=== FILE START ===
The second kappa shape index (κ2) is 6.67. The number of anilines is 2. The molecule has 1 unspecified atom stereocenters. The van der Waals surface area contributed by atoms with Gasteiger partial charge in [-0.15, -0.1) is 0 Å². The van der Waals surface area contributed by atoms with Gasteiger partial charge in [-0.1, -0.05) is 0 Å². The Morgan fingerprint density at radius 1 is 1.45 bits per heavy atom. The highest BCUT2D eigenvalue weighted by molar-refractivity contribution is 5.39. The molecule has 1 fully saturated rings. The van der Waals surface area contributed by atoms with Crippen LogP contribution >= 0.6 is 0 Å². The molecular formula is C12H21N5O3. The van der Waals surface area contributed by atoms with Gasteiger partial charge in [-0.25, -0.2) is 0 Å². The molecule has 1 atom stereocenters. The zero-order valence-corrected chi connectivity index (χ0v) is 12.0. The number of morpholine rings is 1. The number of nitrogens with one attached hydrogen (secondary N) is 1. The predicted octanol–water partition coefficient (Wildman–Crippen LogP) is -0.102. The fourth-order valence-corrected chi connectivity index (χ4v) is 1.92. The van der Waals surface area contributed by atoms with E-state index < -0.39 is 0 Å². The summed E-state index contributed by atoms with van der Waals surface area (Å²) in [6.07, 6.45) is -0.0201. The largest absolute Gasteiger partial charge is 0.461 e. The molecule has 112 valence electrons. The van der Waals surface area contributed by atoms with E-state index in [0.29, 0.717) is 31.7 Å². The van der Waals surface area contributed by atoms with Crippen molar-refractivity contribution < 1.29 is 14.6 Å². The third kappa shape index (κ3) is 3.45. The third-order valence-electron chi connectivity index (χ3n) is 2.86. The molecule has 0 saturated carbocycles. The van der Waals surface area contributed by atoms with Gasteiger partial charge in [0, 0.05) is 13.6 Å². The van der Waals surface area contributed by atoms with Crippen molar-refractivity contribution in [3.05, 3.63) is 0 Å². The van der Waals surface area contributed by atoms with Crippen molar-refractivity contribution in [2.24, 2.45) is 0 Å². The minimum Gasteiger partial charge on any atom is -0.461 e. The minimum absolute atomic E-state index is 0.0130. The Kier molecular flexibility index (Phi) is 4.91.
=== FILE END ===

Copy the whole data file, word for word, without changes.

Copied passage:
The second kappa shape index (κ2) is 6.67. The number of anilines is 2. The molecule has 1 unspecified atom stereocenters. The van der Waals surface area contributed by atoms with Gasteiger partial charge in [-0.15, -0.1) is 0 Å². The van der Waals surface area contributed by atoms with Gasteiger partial charge in [-0.1, -0.05) is 0 Å². The Morgan fingerprint density at radius 1 is 1.45 bits per heavy atom. The highest BCUT2D eigenvalue weighted by molar-refractivity contribution is 5.39. The molecule has 1 fully saturated rings. The van der Waals surface area contributed by atoms with Crippen LogP contribution >= 0.6 is 0 Å². The molecular formula is C12H21N5O3. The van der Waals surface area contributed by atoms with Gasteiger partial charge in [-0.25, -0.2) is 0 Å². The molecule has 1 atom stereocenters. The zero-order valence-corrected chi connectivity index (χ0v) is 12.0. The number of morpholine rings is 1. The number of nitrogens with one attached hydrogen (secondary N) is 1. The predicted octanol–water partition coefficient (Wildman–Crippen LogP) is -0.102. The fourth-order valence-corrected chi connectivity index (χ4v) is 1.92. The van der Waals surface area contributed by atoms with E-state index < -0.39 is 0 Å². The summed E-state index contributed by atoms with van der Waals surface area (Å²) in [6.07, 6.45) is -0.0201. The largest absolute Gasteiger partial charge is 0.461 e. The molecule has 112 valence electrons. The van der Waals surface area contributed by atoms with E-state index in [0.29, 0.717) is 31.7 Å². The van der Waals surface area contributed by atoms with Crippen molar-refractivity contribution < 1.29 is 14.6 Å². The third kappa shape index (κ3) is 3.45. The third-order valence-electron chi connectivity index (χ3n) is 2.86. The molecule has 0 saturated carbocycles. The van der Waals surface area contributed by atoms with Gasteiger partial charge in [0, 0.05) is 13.6 Å². The van der Waals surface area contributed by atoms with Crippen molar-refractivity contribution in [3.05, 3.63) is 0 Å². The van der Waals surface area contributed by atoms with Crippen molar-refractivity contribution in [2.24, 2.45) is 0 Å². The minimum Gasteiger partial charge on any atom is -0.461 e. The minimum absolute atomic E-state index is 0.0130. The Kier molecular flexibility index (Phi) is 4.91.